Since 2014, Osun State has emerged as Nigeria’s bellwether state, as Americans call states whose voting patterns almost always align with the winning presidential ticket with mathematical exactitude.
APC’s victory in Osun in 2014, in spite of the intense, all-out PDP-controlled federal effort to swing the election in PDP’s favor, presaged APC’s odds-defying victory in the 2015 presidential election.
In 2018, PDP’s Ademola Adeleke didn’t lose the 2018 governorship election in Osun; APC stole it from him using what no less a person than Buhari himself admitted was “remote control,” which was his euphemism for rigging.
Since there was no consequence for the Osun “remote control,” APC used that same “remote control” to rig the 2019 presidential election without consequence. Just as there were no protests in the aftermath of the Osun rigging, all was quiet when the presidential election was rigged.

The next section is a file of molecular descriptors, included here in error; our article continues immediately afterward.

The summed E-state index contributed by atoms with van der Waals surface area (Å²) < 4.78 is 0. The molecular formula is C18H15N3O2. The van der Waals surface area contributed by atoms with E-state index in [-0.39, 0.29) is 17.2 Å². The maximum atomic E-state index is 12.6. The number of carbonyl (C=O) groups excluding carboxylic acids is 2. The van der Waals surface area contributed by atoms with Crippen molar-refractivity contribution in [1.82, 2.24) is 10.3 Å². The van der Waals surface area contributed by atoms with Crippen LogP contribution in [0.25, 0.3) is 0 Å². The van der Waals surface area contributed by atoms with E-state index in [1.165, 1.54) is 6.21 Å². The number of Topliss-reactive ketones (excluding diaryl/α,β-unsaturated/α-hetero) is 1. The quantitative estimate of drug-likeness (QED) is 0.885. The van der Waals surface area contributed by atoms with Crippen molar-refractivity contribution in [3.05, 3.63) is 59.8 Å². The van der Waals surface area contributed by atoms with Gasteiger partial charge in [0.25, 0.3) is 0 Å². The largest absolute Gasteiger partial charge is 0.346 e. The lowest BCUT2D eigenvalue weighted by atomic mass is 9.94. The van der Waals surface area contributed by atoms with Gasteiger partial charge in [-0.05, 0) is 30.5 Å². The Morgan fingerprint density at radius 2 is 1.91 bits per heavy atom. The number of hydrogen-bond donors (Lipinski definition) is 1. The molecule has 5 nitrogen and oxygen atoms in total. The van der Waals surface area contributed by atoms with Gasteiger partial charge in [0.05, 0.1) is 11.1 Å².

Well, INEC’s improved technology, APC’s loss of the last vestige of reputational capital on account of its infernal dreadfulness, Adeleke’s popularity, and the reputational rehabilitation that the passage of time has helped PDP to acquire all conspired to give Adeleke victory.
I see the same factors at play at the national level now. Like it did in 2014 and 2018, the outcome of yesterday’s Osun State election may foreshadow what will happen next year.
Of course, in politics, particularly in Nigerian politics, nothing is cast in stone. The pattern may be broken.
Nonetheless, should what happen in Osun yesterday replicate itself in next year’s presidential election, Osun would be worthy of being called Nigeria’s bellwether state.
I admit that Adeleke’s victory merely affirms that he’s always been the choice of the majority of the Osun electorate since 2018.
You may sneer at his buffoonish antics like I do, but the majority of Osun voters seem to not mind. Who are we to question their judgement?